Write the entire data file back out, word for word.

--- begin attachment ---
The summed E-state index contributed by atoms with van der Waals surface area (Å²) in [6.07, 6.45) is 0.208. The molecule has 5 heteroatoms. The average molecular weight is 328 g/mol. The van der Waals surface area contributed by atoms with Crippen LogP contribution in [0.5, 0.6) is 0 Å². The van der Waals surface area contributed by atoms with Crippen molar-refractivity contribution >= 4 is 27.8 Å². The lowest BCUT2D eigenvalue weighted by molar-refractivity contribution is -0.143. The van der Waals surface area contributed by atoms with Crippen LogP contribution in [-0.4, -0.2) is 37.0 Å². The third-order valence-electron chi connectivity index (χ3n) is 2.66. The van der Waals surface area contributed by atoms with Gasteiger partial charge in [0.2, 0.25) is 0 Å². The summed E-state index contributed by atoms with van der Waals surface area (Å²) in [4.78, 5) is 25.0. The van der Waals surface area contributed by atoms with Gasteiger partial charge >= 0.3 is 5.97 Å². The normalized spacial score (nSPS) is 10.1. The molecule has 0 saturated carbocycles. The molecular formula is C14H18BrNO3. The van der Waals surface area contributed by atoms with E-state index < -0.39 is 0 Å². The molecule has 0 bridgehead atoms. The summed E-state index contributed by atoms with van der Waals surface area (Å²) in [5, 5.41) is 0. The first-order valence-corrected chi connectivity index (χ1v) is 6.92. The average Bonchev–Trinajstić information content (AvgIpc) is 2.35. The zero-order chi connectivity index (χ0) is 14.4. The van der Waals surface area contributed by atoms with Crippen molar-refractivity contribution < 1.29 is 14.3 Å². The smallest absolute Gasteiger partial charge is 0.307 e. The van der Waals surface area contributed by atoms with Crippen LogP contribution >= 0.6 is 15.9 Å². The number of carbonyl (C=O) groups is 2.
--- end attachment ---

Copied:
The summed E-state index contributed by atoms with van der Waals surface area (Å²) in [6.07, 6.45) is 0.208. The molecule has 5 heteroatoms. The average molecular weight is 328 g/mol. The van der Waals surface area contributed by atoms with Crippen LogP contribution in [0.5, 0.6) is 0 Å². The van der Waals surface area contributed by atoms with Crippen molar-refractivity contribution >= 4 is 27.8 Å². The lowest BCUT2D eigenvalue weighted by molar-refractivity contribution is -0.143. The van der Waals surface area contributed by atoms with Crippen LogP contribution in [-0.4, -0.2) is 37.0 Å². The third-order valence-electron chi connectivity index (χ3n) is 2.66. The van der Waals surface area contributed by atoms with Gasteiger partial charge in [0.2, 0.25) is 0 Å². The summed E-state index contributed by atoms with van der Waals surface area (Å²) in [4.78, 5) is 25.0. The van der Waals surface area contributed by atoms with Gasteiger partial charge >= 0.3 is 5.97 Å². The normalized spacial score (nSPS) is 10.1. The molecule has 0 saturated carbocycles. The molecular formula is C14H18BrNO3. The van der Waals surface area contributed by atoms with E-state index < -0.39 is 0 Å². The molecule has 0 bridgehead atoms. The summed E-state index contributed by atoms with van der Waals surface area (Å²) in [5, 5.41) is 0. The first-order valence-corrected chi connectivity index (χ1v) is 6.92. The average Bonchev–Trinajstić information content (AvgIpc) is 2.35. The zero-order chi connectivity index (χ0) is 14.4. The van der Waals surface area contributed by atoms with Crippen molar-refractivity contribution < 1.29 is 14.3 Å². The smallest absolute Gasteiger partial charge is 0.307 e. The van der Waals surface area contributed by atoms with Crippen LogP contribution >= 0.6 is 15.9 Å². The number of carbonyl (C=O) groups is 2.